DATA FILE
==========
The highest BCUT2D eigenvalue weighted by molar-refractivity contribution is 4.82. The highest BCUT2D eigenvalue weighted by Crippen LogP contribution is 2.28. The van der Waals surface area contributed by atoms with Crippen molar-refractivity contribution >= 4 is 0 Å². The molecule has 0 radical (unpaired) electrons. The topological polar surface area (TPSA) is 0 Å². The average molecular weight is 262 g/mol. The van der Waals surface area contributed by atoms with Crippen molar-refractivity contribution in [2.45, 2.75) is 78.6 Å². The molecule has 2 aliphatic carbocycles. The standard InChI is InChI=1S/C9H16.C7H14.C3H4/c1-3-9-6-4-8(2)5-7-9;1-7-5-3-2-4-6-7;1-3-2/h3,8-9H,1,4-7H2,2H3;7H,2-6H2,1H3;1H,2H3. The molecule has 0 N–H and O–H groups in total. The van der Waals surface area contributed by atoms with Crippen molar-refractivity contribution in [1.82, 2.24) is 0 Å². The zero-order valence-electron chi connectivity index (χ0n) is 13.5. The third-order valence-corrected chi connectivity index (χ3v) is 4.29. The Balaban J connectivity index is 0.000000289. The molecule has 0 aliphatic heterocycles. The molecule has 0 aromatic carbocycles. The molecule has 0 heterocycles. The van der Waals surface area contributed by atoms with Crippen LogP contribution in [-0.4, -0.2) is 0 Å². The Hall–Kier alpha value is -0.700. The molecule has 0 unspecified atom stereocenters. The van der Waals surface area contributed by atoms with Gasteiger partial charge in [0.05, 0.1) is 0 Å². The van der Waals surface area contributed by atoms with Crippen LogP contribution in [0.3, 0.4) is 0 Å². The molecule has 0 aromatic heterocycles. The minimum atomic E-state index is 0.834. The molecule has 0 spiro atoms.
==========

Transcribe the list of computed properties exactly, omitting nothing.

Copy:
The highest BCUT2D eigenvalue weighted by molar-refractivity contribution is 4.82. The highest BCUT2D eigenvalue weighted by Crippen LogP contribution is 2.28. The van der Waals surface area contributed by atoms with Crippen molar-refractivity contribution >= 4 is 0 Å². The molecule has 0 radical (unpaired) electrons. The topological polar surface area (TPSA) is 0 Å². The average molecular weight is 262 g/mol. The van der Waals surface area contributed by atoms with Crippen molar-refractivity contribution in [2.45, 2.75) is 78.6 Å². The molecule has 2 aliphatic carbocycles. The standard InChI is InChI=1S/C9H16.C7H14.C3H4/c1-3-9-6-4-8(2)5-7-9;1-7-5-3-2-4-6-7;1-3-2/h3,8-9H,1,4-7H2,2H3;7H,2-6H2,1H3;1H,2H3. The molecule has 0 N–H and O–H groups in total. The van der Waals surface area contributed by atoms with Crippen molar-refractivity contribution in [1.82, 2.24) is 0 Å². The zero-order valence-electron chi connectivity index (χ0n) is 13.5. The third-order valence-corrected chi connectivity index (χ3v) is 4.29. The Balaban J connectivity index is 0.000000289. The molecule has 0 aliphatic heterocycles. The molecule has 0 aromatic carbocycles. The molecule has 0 heterocycles. The van der Waals surface area contributed by atoms with Crippen LogP contribution in [-0.4, -0.2) is 0 Å². The Hall–Kier alpha value is -0.700. The molecule has 0 unspecified atom stereocenters. The van der Waals surface area contributed by atoms with Gasteiger partial charge in [0.05, 0.1) is 0 Å². The van der Waals surface area contributed by atoms with Crippen LogP contribution in [0.3, 0.4) is 0 Å². The molecule has 0 aromatic heterocycles. The minimum atomic E-state index is 0.834. The molecule has 0 spiro atoms.